The other night, the sky was smooth and clear and the stars were near, plumped and glittering like Christmas lights above my head.

In the alley there is a stringy, leafless plant. The stem is lavender and bends over as if in prayer.

I walked my dog, Betty, to the Mississippi where hundreds of ducks had peacefully gathered until we showed up. Then they flew. They all flew. They rose up and scattered.

And then there’s Betty, the rescue dog from Kentucky, the rescue dog that saves me every  single day.

Costa Rica

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I brought them, my sons, to a place with a wild tropical ocean because I wanted them to feel the wheel of its waters softly rolling around their ankles. I wanted them to know the unsteadying of their sturdy bodies as the sand was pulled out from under their feet. I wanted them to know joy in the ocean’s unpredictability. I wanted them to be tossed around, their thoughts and perceptions jumbled. And I wanted them to learn that, even when we nurture a vigilance and a steadiness, there are waves that stalk the shore, that spring up suddenly and flatten us.

One cannot say to the ocean, Come this far but no further. One cannot say to the waves, Grow this tall but no taller.

And myself? What did I want? I wanted to see the rise of the mountains. I wanted to feel the rainy season rains that fall with purpose, stopping as suddenly as they began. I wanted to live the surprise of nature, presenting itself without pretense or order– a ceiling covered with geckos, watching an iguana watch a turkey vulture watching us.

The man said there were crocodiles in the river and if you lifted a stone to the steel frame of the bridge, you could summon them. I didn’t want to summon crocodiles. I wanted to see monkeys, the kind that bark like big dogs, that grunt like wild pigs.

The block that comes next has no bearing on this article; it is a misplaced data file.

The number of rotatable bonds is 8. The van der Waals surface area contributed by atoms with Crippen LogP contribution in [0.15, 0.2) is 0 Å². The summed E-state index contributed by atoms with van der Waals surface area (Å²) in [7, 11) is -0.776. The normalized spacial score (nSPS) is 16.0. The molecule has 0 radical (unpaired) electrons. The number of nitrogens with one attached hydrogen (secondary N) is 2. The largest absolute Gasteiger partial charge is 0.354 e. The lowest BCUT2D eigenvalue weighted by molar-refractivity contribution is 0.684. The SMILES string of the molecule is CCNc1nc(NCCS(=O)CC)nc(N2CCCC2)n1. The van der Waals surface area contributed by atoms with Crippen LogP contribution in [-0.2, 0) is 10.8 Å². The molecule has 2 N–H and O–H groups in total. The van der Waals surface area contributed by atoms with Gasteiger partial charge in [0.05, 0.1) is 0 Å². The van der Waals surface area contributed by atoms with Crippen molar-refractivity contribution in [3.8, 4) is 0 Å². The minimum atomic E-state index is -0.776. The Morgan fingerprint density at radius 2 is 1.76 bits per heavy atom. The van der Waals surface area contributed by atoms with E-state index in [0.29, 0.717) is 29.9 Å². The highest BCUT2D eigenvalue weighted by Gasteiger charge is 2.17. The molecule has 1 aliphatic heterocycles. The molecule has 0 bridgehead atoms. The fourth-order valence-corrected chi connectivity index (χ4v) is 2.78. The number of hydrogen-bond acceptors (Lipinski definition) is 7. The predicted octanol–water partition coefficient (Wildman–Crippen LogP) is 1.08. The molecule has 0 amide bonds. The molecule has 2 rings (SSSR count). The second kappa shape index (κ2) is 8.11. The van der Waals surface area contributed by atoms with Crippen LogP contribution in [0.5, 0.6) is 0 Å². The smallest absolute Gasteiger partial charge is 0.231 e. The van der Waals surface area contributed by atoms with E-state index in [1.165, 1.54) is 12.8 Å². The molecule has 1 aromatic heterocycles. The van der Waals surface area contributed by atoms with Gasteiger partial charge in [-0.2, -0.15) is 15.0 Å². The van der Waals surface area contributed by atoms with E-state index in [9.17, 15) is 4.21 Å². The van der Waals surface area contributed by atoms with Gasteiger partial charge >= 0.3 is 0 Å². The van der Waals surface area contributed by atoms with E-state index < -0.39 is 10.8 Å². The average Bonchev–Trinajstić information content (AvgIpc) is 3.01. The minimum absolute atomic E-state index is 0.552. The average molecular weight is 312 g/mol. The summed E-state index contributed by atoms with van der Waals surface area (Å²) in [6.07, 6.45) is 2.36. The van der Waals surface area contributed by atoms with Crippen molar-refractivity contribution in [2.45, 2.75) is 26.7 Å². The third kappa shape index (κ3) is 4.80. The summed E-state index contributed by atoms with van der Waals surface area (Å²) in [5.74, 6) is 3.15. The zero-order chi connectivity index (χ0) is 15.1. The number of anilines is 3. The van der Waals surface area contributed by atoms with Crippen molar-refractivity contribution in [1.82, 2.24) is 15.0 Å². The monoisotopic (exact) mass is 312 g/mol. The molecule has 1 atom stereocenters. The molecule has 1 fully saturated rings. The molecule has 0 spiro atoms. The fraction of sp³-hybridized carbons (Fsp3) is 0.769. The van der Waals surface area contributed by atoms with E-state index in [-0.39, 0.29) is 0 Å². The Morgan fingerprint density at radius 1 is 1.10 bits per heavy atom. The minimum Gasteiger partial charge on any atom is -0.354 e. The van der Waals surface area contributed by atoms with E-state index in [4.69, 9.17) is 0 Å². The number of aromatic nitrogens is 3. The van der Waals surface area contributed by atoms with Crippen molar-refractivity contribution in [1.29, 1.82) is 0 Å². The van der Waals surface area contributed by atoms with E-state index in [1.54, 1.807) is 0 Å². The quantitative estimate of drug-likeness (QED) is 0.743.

I wanted to see if there was possibility, the possibility of returning to a landscape I knew in my youth, one of exquisite color, one of sounds echoing, and one of thick fragrance trapped in the humid air.

Mostly, I wanted to know if I could return to a place like this, not as a daughter or a sister or a wife, but as a self who doesn’t find beauty in the blocks of the neighborhood houses and lawns, all sleek and square and even, an order that blunts the possibility of surprise. And my boys, I wanted them to know about fierce beauty.

I can’t say how this will set up in their memories. I can say that my youngest son was churned in the ocean waves, was beat up without the malice of fists or feet. My older son, with his all-seeing swim goggles bound tightly to his face, was pummeled and thrown to shore and his goggles were ripped off his head.

He went looking for them.

“You won’t find them,” I said.

And my boys looked at me as if I was the ocean, but we walked the beach anyway. I could not interest them in the tide pools, in the tree growing on top of the ocean rock.

“I need my goggles,” my son said, like once he needed his blanket in order to fall asleep.

“Go get the other pair,” I said, and they, my young sons, walked off while I distractedly climbed a rock.

Then they vanished.

Were they playing a trick? Had they unwittingly taken on the unpredictability of the ocean? No, the sun must’ve gotten to my brain because they didn’t play tricks like that. Would they have gone back into the ocean and gotten pulled out? Both of them? Oh God, I thought, then my life is over. And I walked and looked and I walked and looked. It occurred to me that I’ve been doing this my whole life.

I will not see a monkey, but a guacamaya will fly over my head and let fall a scarlet feather, which will spin in circles around my vision until I catch it. Any my boys will not be carried out to sea and my life will not be over. With hazy vision and the slow realization of distance, of shoreline walked, they, too, will return.